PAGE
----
Windows, louvered vents and/or roof vents are the most straightforward, but you can include exhaust fans or other mechanical ventilation in your plans if you want to get fancy. Keep fixed vents higher than the roosts so your chickens aren’t exposed to drafts in winter.
Your coop and your run will need to be escape-proof. Remember, you’re not just trying to keep your chickens in – you’re trying to keep chicken-eating creatures out, and there are a lot of chicken-eating creatures. Foxes eat chickens, dogs eat chickens, hawks eat chickens, owls eat chickens, even raccoons eat chickens. Your set-up will need to be impenetrable to those animals, especially the wily raccoon, whose burglary skills include turning doorknobs and sliding deadbolts.
Ease of Access
The last, but not least, thing to consider is how you’re going to access the coop. You will regularly need to clean it out, get eggs and check on your flock. If your plans include making it easy for you to maintain the coop, future you will thank you.
Chicken Coop Choices
There are many companies from which you can buy pre-built coops. Pre-built coops are the easiest option and give you a much better idea of what the actual end-product will be. These benefits might well justify the higher cost if you’re not handy or don’t have the time to build one yourself (i.e., you went to “look” at chicks and now you have ten of them and fewer than 6 weeks before they need to move into their adult digs). In the spirit of self-sufficiency, though, let’s look at your DIY options.
Build It from Scratch
This is the most customizable option. You’ll be able to assess your needs and the needs of your flock and select a plan based on the budget, materials and design you want to work with. Modern Farmer offers step-by-step instructions for a customizable coop and run. The Happy Chicken Coop has an amazing collection of ideas and plans with pictures and info that give you a sense of how much each coop will cost to build and how hard it will be to make. Even with minimal handiness, you’ll probably find something that seems manageable.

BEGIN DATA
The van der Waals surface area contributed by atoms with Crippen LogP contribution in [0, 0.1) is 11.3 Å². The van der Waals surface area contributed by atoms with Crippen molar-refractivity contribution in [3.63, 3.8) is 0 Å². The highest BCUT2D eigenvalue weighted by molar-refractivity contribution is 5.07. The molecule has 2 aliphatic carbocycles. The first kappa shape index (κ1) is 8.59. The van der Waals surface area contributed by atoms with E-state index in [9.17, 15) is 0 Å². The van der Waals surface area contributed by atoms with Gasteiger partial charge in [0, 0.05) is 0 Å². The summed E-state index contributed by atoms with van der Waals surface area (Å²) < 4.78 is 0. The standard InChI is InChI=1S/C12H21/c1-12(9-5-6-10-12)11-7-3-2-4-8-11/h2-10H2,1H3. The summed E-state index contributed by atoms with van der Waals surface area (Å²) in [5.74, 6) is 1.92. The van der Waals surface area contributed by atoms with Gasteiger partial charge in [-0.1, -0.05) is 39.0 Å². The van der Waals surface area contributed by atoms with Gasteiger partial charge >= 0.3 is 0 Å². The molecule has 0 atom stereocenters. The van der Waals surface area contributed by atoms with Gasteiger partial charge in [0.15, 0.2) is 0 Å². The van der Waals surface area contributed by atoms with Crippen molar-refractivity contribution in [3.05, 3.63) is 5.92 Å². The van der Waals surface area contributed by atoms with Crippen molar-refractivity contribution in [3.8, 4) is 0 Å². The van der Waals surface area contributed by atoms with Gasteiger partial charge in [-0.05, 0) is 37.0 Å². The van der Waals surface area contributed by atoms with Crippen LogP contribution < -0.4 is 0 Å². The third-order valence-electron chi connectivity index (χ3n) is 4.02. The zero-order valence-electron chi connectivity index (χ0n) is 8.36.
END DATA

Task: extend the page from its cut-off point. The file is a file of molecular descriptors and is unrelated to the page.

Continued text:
Convert an Existing Structure
This option has the virtue of needing fewer construction skills and fewer new materials. This can also be a less expensive option if you happen to already have a suitable structure to convert. Simply Living Country Gal walks you through the process of converting a garden shed into a chicken coop. Instructables has a basic DIY tutorial on how to convert an old playhouse into a coop.
The Thrifty Couple has an interesting round-up of the very interesting things people have converted into chicken coops, including everything from water tanks to dressers to an old car. To turn an existing item into a nesting box, try this milkcrate solution from BackYardChickens.com.
The big consideration with existing structures is that since they’re not purpose-built to house chickens, your renovations might need to be extensive to make the coop safe. Your kids don’t care if their playhouse is drafty but your chickens sure will when they’re living in it.
Keep chicken well-being and safety at the front of your planning and your extra care will pay off with a happy, healthy flock of feathered friends.